Prior to this week’s IBM Smarter Commerce Summit, Supply Chain Matters posed the question as to whether IBM has upped its game in B2B and supply chain technology solutions. After two days of sessions, we found evidence that many of the end-to-end pieces of supply chain and Omni-commerce vision are beginning to fall into place but the roadmap to customer availability needs further acceleration. For that matter, clearer roadmaps would greatly assist.
To refresh our reader’s awareness, IBM has invested upwards of $3 billion in strategic external acquisitions to build out the various components of the Buy-Sell-Service and Market capabilities that make-up the IBM Smarter Commerce portfolio. The effort began three years ago, while the first public market presence for customers was two years ago in the first of the series of summits. Major acquisitions for the supply chain and Omni-Commerce aspect were Emptoris for the Buy segment, Sterling Commerce for the Sell and network messaging segment, ILOG for enhancing Buy, Sell and Service needs, DemandTec for pricing optimization and a whole host of specialized vendors for predictive analytics to name a few. This year’s summit introduced a major new element, the unleashing of IBM’s corporate research and development efforts in coming up with potentially breakthrough approaches for the online Sell and Service aspects.
Two years ago in the first summit, the overall messaging was clearly slanted towards a CIO and IT audience. This year’s summit left no doubt in our mind that the IBM marketing machine can right itself to today’s changed market needs. The messaging and audience was targeted for line-of-business and solutions selling addressing business problems. IBM executives and product marketing now speak in the language of end-to-end supply chain. More subdued however was overt messaging related to public and private clouds buying options.
In our attendance at both general and executive briefings, coupled with some general sessions, IBM is on the way towards embracing the integration of the front-end selling to the back-end value-chain response. The most premiere enterprise technology provider has also become more pragmatic regarding the reality that not all customers will be total IBM shops, and that there are the clear realities of prior investments in legacy ERP or best-of-breed software that needs to be enhanced. Keynotes during day one were broad and visionary while day two included more of the required end-to-end accounting of how each of the Smarter Commerce components can interact.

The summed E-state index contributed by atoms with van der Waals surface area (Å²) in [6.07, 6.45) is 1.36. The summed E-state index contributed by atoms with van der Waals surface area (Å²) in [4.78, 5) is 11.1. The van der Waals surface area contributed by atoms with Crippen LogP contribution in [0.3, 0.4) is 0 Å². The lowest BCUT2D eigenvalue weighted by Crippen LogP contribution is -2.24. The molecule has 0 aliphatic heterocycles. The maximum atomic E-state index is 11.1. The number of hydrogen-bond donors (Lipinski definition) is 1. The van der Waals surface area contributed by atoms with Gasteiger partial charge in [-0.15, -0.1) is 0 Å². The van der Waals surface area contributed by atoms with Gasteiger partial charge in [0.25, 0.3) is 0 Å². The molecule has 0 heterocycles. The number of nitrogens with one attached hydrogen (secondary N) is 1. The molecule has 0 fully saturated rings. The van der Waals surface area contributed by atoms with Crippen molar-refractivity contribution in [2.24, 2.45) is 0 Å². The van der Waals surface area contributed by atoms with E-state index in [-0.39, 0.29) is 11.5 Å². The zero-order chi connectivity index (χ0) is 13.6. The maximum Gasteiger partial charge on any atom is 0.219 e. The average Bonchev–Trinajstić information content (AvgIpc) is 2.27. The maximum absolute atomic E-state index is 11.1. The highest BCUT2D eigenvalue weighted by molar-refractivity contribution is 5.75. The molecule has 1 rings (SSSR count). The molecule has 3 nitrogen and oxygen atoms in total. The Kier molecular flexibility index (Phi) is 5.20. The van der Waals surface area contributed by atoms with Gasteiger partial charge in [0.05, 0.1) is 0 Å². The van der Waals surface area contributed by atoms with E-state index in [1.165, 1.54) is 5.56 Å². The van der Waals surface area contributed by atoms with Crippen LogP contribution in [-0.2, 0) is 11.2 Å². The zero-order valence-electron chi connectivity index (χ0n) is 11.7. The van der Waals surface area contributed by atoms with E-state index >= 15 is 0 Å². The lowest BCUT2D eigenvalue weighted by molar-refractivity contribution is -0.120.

Our one on one sessions uncovered the internal IBM discovery of the key linchpin that enables tomorrow’s more responsive and adaptable supply chain, that being the information network the spans the entire supply chain. In the specific case of Smarter Commerce, that discovery was that the many roads surround the capabilities of the Sterling Commerce messaging and information integration network. What we assessed as Sterling Commerce capabilities three years ago have clearly changed, bearing the mark of additional IBM development resources. The voices of existing high profile and influential Sterling customers have added to these efforts. We extend a shout out to that community for your openness and perseverance.
In the all-important area of supporting both direct and indirect sourcing and indirect procurement process and predictive analytics capabilities, our perception is that Emptoris is leading the charge up the value-chain to all important integration to Fulfill, Sell and Service. Our current perception is that Emptoris is further into this journey than perhaps SAP and Ariba. Emptoris is also reaching out to the broader elements of ILOG business rules, predictive analytics and other areas. We secured a commitment from IBM executives to keep us updated on this roadmap journey and we look forward to a subsequent update in the fall.
The other area we would like to mention is IBM’s introduction of cognitive based computing, namely Watson and other components, into the Smarter Commerce portfolio. We witnessed some extraordinary demonstrations of a Watson learning system supporting customer service processes. An application which IBM has named Augmented Shopping Advisor, developed by its research labs in Haifa Israel monitors consumer movements within a retail store via the presence of a mobile device, and actually assists consumers (with their permission) in making a smarter product selection. IBM executives disclosed that the application was actually running in the vendor showcase area and monitored the various movements of attendees as to which patterns and which kiosks were visited. The possibilities to integrate this capability for supply chain sensing of product demand and replenishment are exciting. In perhaps the same context, if you believe that sales and marketing teams drive you crazy in product forecasting and integrating to a single product demand plan, wait to they get their hands on augmented shopping and online experience capabilities.